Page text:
Mayor Jones believes it is not only important for the city to invest in minority owned businesses but for individuals to do so as well. To make that point, this past February in honor of Black History Month, his administration highlighted Black-owned businesses through various communication vehicles. Mayor Jones also demonstrated his personal commitment to investing in minority businesses by patronizing Black businesses. “I… went out each week and visited Black businesses or ate at Black restaurants to be an example of how we have to be proactive in supporting that business base,” the Mayor explains. He believes the success of minority owned businesses can play a vital role in turning the tide of the recession, stating, “We just can’t have some businesses revived. We have to have all businesses revived and that includes Black businesses.”
Additionally, the Mayor asserts that alleviating poverty in the city requires not only programs and business development but also strategies related to affordable housing. Mayor Jones is dedicated to pursuing, in his words, “a radical transformation of public housing as we know it” which he believes will then bring even more opportunities for capital projects and job creation.
His aspirations come largely from exposure to the work of Maynard Jackson, former mayor and the first African American mayor of Atlanta. “Atlanta is a city that had notorious problems with their public housing and as we speak today they no longer have public housing. They have senior citizen’s housing, some specialty housing but public housing as we know it in Richmond no longer exists in Atlanta. It’s a wonderful model,” states Mayor Jones. He describes the idea of bringing the kind of improvements he’s seen in Atlanta into the lives of the 19,000 public housing residents in Richmond as “absolutely electrifying.”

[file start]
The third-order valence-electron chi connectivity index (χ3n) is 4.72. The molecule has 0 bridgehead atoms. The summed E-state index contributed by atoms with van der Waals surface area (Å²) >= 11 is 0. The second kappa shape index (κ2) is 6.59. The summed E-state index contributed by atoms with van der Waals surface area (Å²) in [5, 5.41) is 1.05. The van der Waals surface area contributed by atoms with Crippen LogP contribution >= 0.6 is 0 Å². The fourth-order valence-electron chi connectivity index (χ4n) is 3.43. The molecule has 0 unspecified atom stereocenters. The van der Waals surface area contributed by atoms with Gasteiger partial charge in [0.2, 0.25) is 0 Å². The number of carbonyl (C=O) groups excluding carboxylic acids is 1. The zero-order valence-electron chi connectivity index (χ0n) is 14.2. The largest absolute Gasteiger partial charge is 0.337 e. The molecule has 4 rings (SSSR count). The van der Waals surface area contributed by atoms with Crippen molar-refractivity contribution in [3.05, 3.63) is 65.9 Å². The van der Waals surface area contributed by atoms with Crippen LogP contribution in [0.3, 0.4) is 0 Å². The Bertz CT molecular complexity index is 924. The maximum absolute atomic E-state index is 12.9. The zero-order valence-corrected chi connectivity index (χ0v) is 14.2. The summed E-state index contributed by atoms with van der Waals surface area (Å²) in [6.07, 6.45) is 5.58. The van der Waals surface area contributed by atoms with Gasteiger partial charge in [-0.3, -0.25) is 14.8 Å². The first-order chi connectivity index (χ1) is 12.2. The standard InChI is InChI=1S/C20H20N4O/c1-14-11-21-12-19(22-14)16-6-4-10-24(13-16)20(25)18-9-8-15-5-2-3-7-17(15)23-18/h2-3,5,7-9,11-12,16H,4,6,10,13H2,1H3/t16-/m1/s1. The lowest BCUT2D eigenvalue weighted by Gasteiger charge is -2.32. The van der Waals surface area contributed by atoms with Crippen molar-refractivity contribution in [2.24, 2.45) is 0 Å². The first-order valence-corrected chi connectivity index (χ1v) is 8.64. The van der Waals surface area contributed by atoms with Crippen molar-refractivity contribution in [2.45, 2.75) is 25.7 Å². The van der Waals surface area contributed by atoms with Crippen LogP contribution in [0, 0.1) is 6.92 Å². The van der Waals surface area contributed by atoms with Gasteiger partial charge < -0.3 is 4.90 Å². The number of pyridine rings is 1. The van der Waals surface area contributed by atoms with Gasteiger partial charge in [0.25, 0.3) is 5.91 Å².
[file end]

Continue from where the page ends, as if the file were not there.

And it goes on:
Mayor Jones believes it is not only important for the city to invest in minority owned businesses but for individuals to do so as well.
The Mayor believes Richmond can be a model that inspires more win-win partnerships between minority and majority businesses. He will be honorary chair of the Virginia Business Opportunity Fair to be held this May. Sponsored by the Virginia Minority Supplier Development Council, the fair is described on its website as “the Commonwealth’s largest conference that connects minority-owned businesses with some of the nation’s premiere corporations.” The Mayor says, “I’m hoping to be able to take the template of what we’re doing in Richmond and utilize that as a platform for advocacy on a broader scale throughout the state.”
“It’s important for us to support minority businesses and that’s what we’re trying to do in the city,” asserts Mayor Jones. “I think that the city has a wonderful opportunity to be a leader and to be a role model in that regard and to change some of the old traditional habits that we have and to make opportunities available to people who might not otherwise have that opportunity…”